Business

$7.2B GW Pharma acquisition is another sign of cannabis normalization

By Alex Halperin Feb 4, 2021
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Alex Halperin is the founder, editor and publisher of WeedWeek. Before he started covering marijuana legalization in 2014 he reported on topics such as fracking, health care, technology a...
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Alex Halperin is the founder, editor and publisher of WeedWeek. Before he started covering marijuana legalization in 2014 he reported on topics such as fracking, health care, technology and finance. His work has appeared in The Guardian, Slate, Fast Company, Quartz, the Washington Post, Mother Jones, The New Yorker and many other publications. His first book, The Cannabis Dictionary, was published in March. He lives in Los Angeles.
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This week Jazz Pharmaceuticals said it would acquire GW Pharmaceuticals in a $7.2B cash and stock deal, the strongest indication yet of big drugmakers’ long-speculated interest in cannabis. 

In 2018, the U.S. Food and Drug Administration (FDA) approved GW’s Epidiolex, a CBD-based pharmaceutical, as a treatment for severe pediatric epilepsy disorders. It was the first time the agency greenlit a cannabis-derived drug. 

U.K.-based GW has also developed a medicine containing CBD and THC which has won approval in several countries as a treatment for multiple sclerosis-related spasticity. It’s currently in late-stage trials under the brand name Sativex, with an eye on U.S. approval for spasticity and PTSD. Further back in its pipeline, GW is developing cannabis-derived drugs for schizophrenia and autism. 

By a large margin, the acquisition is the biggest cannabis-related deal ever. Wall Street analysts regard it as a way for Dublin-based Jazz to beef up its neuroscience pipeline.

Jazz stock has dipped since the announcement on worries that it’s overpaying. The deal, expected to close in Q2, valued GW at 50% above its pre-deal price, which has climbed more than 85% in the last year.

Cannabiz stays cool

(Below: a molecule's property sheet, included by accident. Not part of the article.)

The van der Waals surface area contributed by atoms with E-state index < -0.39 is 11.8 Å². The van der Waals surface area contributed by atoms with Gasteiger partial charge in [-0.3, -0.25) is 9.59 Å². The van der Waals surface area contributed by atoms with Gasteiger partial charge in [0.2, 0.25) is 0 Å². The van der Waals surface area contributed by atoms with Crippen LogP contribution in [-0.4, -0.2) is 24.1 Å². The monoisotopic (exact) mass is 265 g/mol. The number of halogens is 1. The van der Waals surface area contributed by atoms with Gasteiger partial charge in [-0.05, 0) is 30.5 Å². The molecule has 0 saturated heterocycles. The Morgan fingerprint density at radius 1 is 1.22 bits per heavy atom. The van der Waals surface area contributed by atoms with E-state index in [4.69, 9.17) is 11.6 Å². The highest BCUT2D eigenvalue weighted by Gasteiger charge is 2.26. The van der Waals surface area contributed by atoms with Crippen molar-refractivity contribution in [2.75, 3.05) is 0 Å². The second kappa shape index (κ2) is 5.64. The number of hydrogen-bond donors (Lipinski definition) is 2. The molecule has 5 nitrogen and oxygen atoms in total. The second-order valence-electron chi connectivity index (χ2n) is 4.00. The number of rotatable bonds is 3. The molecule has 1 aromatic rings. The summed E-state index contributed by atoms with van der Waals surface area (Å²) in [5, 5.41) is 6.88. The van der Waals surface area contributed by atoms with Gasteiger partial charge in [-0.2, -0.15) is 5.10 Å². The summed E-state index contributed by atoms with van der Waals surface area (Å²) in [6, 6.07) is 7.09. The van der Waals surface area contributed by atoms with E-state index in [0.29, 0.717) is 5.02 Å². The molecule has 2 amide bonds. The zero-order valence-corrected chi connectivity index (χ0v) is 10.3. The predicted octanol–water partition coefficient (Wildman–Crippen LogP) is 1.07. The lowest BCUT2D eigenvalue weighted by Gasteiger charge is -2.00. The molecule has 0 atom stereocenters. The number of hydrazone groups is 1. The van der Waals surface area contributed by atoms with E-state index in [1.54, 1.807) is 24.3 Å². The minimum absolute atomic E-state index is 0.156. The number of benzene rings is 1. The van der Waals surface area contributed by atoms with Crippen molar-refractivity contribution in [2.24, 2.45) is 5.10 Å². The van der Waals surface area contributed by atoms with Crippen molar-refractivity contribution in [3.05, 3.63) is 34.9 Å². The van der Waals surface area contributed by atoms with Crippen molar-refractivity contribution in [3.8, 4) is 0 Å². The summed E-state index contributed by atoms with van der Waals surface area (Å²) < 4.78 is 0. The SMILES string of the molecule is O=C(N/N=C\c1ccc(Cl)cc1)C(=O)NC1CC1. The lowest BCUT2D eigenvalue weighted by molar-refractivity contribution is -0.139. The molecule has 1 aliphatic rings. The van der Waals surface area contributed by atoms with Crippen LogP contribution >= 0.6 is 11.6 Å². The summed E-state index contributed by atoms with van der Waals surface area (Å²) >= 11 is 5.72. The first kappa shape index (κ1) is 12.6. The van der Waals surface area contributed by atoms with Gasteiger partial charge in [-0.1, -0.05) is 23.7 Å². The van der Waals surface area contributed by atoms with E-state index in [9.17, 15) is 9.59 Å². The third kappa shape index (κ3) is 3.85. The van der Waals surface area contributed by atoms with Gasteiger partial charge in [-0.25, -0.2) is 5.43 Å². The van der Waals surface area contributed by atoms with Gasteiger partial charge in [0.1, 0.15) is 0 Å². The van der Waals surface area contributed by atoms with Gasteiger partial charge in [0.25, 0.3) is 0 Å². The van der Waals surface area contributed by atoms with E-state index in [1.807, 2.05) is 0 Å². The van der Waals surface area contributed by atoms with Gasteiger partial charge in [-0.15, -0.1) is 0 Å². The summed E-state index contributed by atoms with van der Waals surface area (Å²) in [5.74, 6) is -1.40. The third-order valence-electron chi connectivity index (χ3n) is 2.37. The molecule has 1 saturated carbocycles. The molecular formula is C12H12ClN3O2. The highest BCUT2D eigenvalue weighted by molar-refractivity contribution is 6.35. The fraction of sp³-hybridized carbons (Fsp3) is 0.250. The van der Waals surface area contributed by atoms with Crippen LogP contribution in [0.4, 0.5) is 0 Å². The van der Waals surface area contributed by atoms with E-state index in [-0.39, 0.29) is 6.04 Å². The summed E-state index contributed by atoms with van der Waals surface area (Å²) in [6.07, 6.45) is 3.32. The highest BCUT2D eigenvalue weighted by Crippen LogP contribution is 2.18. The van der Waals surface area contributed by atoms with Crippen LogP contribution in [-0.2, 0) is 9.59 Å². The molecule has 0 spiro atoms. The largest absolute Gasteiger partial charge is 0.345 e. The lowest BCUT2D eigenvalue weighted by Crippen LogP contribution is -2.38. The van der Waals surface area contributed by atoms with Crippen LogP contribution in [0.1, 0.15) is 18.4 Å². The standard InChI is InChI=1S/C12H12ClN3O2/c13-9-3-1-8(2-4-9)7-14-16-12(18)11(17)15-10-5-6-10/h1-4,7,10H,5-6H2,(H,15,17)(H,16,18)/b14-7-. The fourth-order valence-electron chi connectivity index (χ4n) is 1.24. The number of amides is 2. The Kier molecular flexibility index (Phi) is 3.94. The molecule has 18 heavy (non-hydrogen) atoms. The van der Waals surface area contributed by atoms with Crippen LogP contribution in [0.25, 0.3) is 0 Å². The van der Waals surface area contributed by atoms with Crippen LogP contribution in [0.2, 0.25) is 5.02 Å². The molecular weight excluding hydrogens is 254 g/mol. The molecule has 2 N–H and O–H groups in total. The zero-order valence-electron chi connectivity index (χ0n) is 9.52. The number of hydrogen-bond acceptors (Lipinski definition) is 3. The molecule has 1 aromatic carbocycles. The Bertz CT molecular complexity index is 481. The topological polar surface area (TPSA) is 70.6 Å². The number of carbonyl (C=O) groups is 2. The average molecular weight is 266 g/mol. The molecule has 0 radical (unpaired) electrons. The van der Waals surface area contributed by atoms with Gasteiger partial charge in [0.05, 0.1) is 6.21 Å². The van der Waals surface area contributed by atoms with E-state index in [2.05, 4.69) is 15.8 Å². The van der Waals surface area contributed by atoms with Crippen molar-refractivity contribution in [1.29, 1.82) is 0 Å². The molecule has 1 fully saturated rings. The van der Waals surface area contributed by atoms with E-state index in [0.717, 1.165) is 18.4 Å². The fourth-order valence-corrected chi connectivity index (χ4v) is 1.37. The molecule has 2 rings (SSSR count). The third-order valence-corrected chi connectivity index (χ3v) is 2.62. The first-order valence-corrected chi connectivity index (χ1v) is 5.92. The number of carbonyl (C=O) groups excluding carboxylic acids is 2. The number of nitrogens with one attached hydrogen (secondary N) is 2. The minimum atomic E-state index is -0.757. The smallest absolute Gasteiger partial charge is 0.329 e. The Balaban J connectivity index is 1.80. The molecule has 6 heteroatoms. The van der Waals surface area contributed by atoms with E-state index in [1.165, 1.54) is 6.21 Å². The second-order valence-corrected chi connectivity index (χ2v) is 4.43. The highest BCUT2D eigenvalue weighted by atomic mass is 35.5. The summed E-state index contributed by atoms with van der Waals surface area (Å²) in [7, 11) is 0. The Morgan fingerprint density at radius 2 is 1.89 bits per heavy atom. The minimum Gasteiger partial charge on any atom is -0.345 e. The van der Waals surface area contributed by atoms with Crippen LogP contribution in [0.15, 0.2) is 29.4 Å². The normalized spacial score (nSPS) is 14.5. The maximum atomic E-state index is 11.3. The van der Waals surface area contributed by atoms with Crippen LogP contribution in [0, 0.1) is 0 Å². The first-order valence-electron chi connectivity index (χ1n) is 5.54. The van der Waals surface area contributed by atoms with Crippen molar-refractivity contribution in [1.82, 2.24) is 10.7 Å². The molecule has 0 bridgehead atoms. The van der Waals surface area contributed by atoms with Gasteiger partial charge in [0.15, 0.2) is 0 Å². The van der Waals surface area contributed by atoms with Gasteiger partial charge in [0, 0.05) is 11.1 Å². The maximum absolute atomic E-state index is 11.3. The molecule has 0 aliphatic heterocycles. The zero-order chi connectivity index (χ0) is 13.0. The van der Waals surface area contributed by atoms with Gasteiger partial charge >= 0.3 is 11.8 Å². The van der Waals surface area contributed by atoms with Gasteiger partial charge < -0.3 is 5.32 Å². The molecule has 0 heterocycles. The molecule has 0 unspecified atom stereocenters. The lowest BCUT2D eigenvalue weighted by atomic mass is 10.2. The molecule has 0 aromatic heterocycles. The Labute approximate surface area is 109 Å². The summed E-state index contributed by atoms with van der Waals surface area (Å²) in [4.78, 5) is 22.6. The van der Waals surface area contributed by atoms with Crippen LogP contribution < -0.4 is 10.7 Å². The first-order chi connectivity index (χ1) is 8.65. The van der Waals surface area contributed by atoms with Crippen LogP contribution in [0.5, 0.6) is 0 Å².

For pot professionals, pharmaceutical companies are a source of wariness that can stray into paranoia. There’s often speculation in cannabis circles about drugmakers lobbying to slow marijuana legalization for fear it would undermine opioid sales. Policy proposals such as changing cannabis from a schedule I controlled substance to the less strict schedule II or III have evinced fears that the shift would enable pharma to usurp the REC market.

Morgan Fox, spokesman for the National Cannabis Industry Association, pooh poohed those ideas. GW isn’t a direct competitor for the adult use cannabis industry, he said. He couldn’t remember a big pharmaceutical company openly opposing legalization since 2016. 

Instead, he said the deal indicates interest in cannabis-based drugs. It also suggests to him that cannabis is becoming less risky “legally and reputationally” for mainstream companies across industries. 

Pharma has held out longer than liquor and tobacco other industries seen as harboring an interest in cannabis. It’s been nearly four years since Constellation Brands became the first big U.S. liquor company, to invested in a Canadian cannabis operator. Marlboro parent company Altria did so in late 2018.

“A mainstream play”

The GW deal “is a mainstream play,” said Sander Zagzebski, a corporate attorney at law firm Greenspoon Marder, which has a big cannabis practice. (Zagzebski wasn’t involved in the deal.)

As he sees it, the deal offers a window into how more mature industries are likely to “play to their strengths” as they venture into the cannabis field. “Big tobacco isn’t going to get into a pharma product,” he said, and vice versa. 

It’s possible, he said, that a non-U.S. company, such as Jazz, would be more comfortable than an American counterpart acquiring GW, given cannabis’ U.S. federal illegality, but that doesn’t strike him as a driving factor of the deal. 

A big week for CBD

The GW acquisition comes at a period of excitement for the cannabis operators, who are optimistic that Democratic control of Congress will lead to federal legalization or key incremental reforms, such as industry access to the financial system. 

CBD, the active ingredient in GW’s Epidiolex, is legal in the U.S. However, the regulations governing it are sufficiently murky that mainstream consumer packaged goods companies and retailers have largely kept their distance, despite strong consumer interest. 

This week members of the U.S. House of Representatives introduced a bi-partisan bill that would allow hemp-derived CBD to be categorized as a dietary supplement. It’s an unusual step for the active ingredient in a pharmaceutical. If the bill passes it would almost certainly accelerate over-the-counter CBD’s introduction to the mainstream economy.

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Alex Halperin
Editor/Publisher